Health Equity Blog
By Hyejeong Hong
The cure for multidrug-resistant tuberculosis (MDR-TB) is the same in the United States as it is in South Africa. Yet the drug regimen’s most severe and permanent potential side effect, hearing loss, occurs up to four times as often in South Africa. The reason is simple and stark: a lack of medical resources to identify those most at risk of this side effect.
Despite decades of effort to reduce mortality, TB and especially its modern, drug-resistant strain remain the leading cause of infectious disease-related deaths worldwide. We are dealing with a global health emergency. But there are things we can and must do to avoid causing unintended harm while we save the sick. Imagine no longer being able to hear your little daughter’s lovely voice or listen to your favorite song after TB treatment. You are alive, yes. But could your quality of life have been better protected? It appears yes.
MDR-TB is caused by bacteria resistant to classical TB drugs such as rifampicin and isoniazid. MDR-TB infection must be treated with synergistic combinations of second-line drugs: injectable aminoglycoside (AG) such as kanamycin and amikacin, along with four to five drugs taken orally. Unfortunately, MDR-TB treatment is prolonged (18-24 months), poorly-efficacious (only 50 percent treatment success), and poorly-tolerated.
Hearing loss as a reaction to AGs begins with an inability to process high-frequency (or high octaves like a woman’s or child’s voice) but can progress even with discontinuation of treatment. This can seriously impact patients’ lives after treatment. MDR-TB survivors may live with a disability that causes social isolation, threatens quality of life, and puts employment stability and family prosperity at risk.
True Life: “I will never get used to not hearing.”
The fact that there is a higher incidence of AG-induced hearing loss in South Africa than in the U.S. highlights the health inequities in treatment using AGs between countries. Although MDR-TB regimens in the U.S. also include AGs, only 13% of MDR-TB-infected patients suffer hearing loss versus 25% to 69% in South Africa. One of the reasons is that a lab test to monitor the AG concentration in the bloodstream—to assure non-toxic levels—is essential. In South Africa, however, such tests are not conducted due to financial constraints and lack of quality-assured labs. Despite the higher rates of devastating adverse effects in South Africa, AGs remain a mainstay of treatment because of their low cost and potent antibacterial activities, outperforming more expensive drugs with less severe side effects.
My questions regarding AG-induced hearing loss include: “Isn’t there any way to save both patients’ lives and their hearing together? What if the risk of AG-induced hearing loss can be estimated at initiation of MDR-TB treatment? Then health care providers could triage the high-risk patients to newer and less toxic drugs, such as Bedaquline, which, while more costly, will treat TB and eliminate such hearing loss!”
In South Africa, most TB programs offer Bedaquline as a substitute for AG only if a history or substantial risk of hearing loss is present at baseline. However, there is no practical and cost-effective means to identify those at highest risk for developing hearing loss. Today that risk is based solely on clinical expertise without a tested and validated measure to support those decisions. Such known risk of hearing loss led me to develop a mathematical tool to predict the probability of AG-induced hearing loss as a part of my dissertation project in South Africa.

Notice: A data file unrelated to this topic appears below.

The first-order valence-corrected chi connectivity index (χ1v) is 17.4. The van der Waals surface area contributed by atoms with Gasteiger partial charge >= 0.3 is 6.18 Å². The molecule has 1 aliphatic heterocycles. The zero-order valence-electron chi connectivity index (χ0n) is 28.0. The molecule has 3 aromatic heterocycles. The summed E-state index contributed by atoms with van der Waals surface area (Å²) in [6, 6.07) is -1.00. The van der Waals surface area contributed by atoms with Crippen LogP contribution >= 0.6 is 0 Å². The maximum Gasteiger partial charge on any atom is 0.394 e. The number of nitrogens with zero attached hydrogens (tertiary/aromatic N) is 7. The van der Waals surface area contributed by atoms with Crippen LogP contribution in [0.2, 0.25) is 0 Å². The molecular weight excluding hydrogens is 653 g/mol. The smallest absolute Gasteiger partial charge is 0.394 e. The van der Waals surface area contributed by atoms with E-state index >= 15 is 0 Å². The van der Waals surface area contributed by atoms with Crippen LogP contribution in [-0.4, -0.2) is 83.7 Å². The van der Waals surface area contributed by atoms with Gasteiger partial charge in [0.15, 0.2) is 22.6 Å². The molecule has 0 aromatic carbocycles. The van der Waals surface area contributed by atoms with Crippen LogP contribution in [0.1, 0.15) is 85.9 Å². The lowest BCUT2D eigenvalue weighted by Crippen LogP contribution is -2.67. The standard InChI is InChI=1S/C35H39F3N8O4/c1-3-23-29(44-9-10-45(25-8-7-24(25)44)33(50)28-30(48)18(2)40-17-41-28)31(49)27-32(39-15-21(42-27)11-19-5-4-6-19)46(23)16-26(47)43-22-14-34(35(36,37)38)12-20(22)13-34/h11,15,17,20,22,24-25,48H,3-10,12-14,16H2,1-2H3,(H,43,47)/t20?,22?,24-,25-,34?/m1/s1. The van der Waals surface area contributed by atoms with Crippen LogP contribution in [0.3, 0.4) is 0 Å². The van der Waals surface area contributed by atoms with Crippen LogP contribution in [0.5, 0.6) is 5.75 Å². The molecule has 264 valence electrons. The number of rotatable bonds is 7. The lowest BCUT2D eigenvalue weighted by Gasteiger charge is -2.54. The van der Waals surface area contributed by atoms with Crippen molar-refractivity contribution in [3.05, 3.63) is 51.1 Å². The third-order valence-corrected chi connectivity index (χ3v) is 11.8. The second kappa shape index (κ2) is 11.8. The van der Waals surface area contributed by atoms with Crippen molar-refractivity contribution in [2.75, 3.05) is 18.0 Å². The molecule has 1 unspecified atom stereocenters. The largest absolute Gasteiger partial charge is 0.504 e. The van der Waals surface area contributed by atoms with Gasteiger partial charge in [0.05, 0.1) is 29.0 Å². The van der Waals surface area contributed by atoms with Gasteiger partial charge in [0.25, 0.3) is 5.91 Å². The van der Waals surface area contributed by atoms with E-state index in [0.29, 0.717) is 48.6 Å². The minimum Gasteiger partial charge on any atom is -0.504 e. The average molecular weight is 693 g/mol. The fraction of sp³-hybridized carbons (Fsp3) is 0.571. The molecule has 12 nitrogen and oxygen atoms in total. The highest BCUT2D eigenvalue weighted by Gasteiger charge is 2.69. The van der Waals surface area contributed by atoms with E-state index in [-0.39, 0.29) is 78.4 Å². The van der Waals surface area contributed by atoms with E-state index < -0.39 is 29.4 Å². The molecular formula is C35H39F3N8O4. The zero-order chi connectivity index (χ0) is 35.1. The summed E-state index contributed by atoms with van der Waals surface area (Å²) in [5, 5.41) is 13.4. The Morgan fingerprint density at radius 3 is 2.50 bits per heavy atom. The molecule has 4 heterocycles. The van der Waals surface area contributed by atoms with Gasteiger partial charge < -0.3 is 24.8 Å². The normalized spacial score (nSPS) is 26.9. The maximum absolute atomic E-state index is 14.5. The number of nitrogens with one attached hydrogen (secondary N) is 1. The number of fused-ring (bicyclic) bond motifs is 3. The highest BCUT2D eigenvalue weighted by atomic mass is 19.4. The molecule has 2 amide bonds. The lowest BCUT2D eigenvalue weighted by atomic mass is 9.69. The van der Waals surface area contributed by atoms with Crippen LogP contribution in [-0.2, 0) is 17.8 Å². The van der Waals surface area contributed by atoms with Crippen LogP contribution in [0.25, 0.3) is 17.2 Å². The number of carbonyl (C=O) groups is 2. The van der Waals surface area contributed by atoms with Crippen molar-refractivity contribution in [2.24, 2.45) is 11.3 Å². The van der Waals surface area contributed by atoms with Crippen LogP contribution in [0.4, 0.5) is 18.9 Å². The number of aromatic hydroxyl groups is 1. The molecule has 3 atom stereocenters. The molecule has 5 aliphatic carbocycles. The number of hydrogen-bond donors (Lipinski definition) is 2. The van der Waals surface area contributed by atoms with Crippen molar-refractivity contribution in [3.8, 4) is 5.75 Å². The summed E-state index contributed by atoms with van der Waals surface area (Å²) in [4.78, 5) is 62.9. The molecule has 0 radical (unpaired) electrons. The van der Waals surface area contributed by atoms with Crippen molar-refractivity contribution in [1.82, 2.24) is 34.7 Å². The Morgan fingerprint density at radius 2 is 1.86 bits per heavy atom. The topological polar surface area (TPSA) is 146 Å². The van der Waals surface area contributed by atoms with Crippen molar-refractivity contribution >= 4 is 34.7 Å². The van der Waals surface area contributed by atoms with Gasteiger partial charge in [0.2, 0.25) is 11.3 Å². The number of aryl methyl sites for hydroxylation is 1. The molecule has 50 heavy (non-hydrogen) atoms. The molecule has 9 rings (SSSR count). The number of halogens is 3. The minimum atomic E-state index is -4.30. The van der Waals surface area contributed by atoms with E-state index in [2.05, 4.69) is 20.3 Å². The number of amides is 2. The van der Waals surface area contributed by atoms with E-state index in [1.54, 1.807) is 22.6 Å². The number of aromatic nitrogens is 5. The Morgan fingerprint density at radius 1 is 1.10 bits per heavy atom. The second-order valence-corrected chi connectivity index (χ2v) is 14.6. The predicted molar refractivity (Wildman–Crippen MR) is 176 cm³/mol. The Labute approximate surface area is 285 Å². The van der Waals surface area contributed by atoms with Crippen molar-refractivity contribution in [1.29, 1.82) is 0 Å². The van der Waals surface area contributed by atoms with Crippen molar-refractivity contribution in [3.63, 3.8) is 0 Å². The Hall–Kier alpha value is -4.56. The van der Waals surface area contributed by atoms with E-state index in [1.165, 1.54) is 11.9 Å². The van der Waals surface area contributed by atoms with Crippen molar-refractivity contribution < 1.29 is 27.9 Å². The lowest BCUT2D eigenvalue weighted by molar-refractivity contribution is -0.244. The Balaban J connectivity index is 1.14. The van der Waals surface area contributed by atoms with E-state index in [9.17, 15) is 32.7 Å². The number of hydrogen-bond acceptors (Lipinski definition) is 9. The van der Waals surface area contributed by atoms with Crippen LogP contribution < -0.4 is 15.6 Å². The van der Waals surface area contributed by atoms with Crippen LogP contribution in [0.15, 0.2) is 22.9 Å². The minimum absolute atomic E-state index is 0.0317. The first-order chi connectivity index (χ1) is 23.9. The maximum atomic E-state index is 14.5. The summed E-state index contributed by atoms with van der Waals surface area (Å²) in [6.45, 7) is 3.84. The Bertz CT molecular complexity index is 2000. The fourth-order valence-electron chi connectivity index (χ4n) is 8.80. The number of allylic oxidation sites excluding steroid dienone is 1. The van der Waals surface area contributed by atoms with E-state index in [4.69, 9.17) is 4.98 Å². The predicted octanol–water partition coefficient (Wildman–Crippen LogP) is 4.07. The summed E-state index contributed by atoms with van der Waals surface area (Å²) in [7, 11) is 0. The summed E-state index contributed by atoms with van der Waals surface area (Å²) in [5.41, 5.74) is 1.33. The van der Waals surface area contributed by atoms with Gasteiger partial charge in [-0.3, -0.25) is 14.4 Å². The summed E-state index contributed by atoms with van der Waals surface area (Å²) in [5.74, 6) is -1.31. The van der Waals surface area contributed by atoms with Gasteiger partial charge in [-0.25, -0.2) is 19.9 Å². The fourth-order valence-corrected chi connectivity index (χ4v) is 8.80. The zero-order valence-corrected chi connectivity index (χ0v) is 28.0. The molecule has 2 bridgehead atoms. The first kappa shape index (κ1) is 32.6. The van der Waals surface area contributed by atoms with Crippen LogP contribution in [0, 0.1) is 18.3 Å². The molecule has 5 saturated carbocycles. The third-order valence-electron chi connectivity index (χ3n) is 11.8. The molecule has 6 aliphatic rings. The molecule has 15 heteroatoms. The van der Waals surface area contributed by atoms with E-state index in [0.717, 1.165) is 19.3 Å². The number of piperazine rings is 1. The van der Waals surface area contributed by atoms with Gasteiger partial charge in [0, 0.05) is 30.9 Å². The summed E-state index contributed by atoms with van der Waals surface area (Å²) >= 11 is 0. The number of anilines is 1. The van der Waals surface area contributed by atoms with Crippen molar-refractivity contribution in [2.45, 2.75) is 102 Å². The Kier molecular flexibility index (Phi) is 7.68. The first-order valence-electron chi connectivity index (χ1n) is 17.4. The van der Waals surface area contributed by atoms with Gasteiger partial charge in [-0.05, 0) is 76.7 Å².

To develop and apply this prediction tool, health care providers need to assess the level of health equity by measuring the individual’s socioeconomic level. The majority of TB-infected individuals in the country are black South Africans, HIV-coinfected, unemployed and/or social grant recipients due to disability or advanced age, and generally poor. Health inequity prior to TB treatment worsens the malnutrition and severity of MDR-TB and HIV progression, increasing the risk of AG-induced hearing loss. Thus, assessing the health inequity when predicting the risk of AG-induced hearing loss will support the health care providers’ clinical judgment to plan personalized treatment in those patients with higher probability where daily AG injection is required for MDR-TB. Such plans include, for example:
- Choosing Bedaquline.
- Adjusting drug dosage.
- Monitoring hearing more frequently.
- Adding nutritional supplements.
Policymakers can also use this prediction tool to develop successful reallocation of public health resources as follows:
- Distributing more Bedaquline and health care personnel for hearing tests.
- Providing free transportation to TB hospitals.
- Providing rehabilitation services, such as sign language education or hearing aids based on each patient’s socioeconomic positions within limited resources.
I expect that predicting hearing loss risk will reduce such unnecessary side effects in low-resource settings where drug concentration testing is infeasible. It will also reduce inequalities in health not only between groups of people within countries but between countries. If AG-induced hearing loss is predictable, it can be prevented, thereby reducing health disparities, achieving health equity, and improving quality of life as well.
Hyejeong Hong is a PhD candidate at the Johns Hopkins School of Nursing. She is actively involved in improving the health status and equity of people living with HIV/AIDS and tuberculosis in South Africa. Her dissertation focuses on developing a prediction model of drug-induced hearing loss in tuberculosis treatment in South Africa.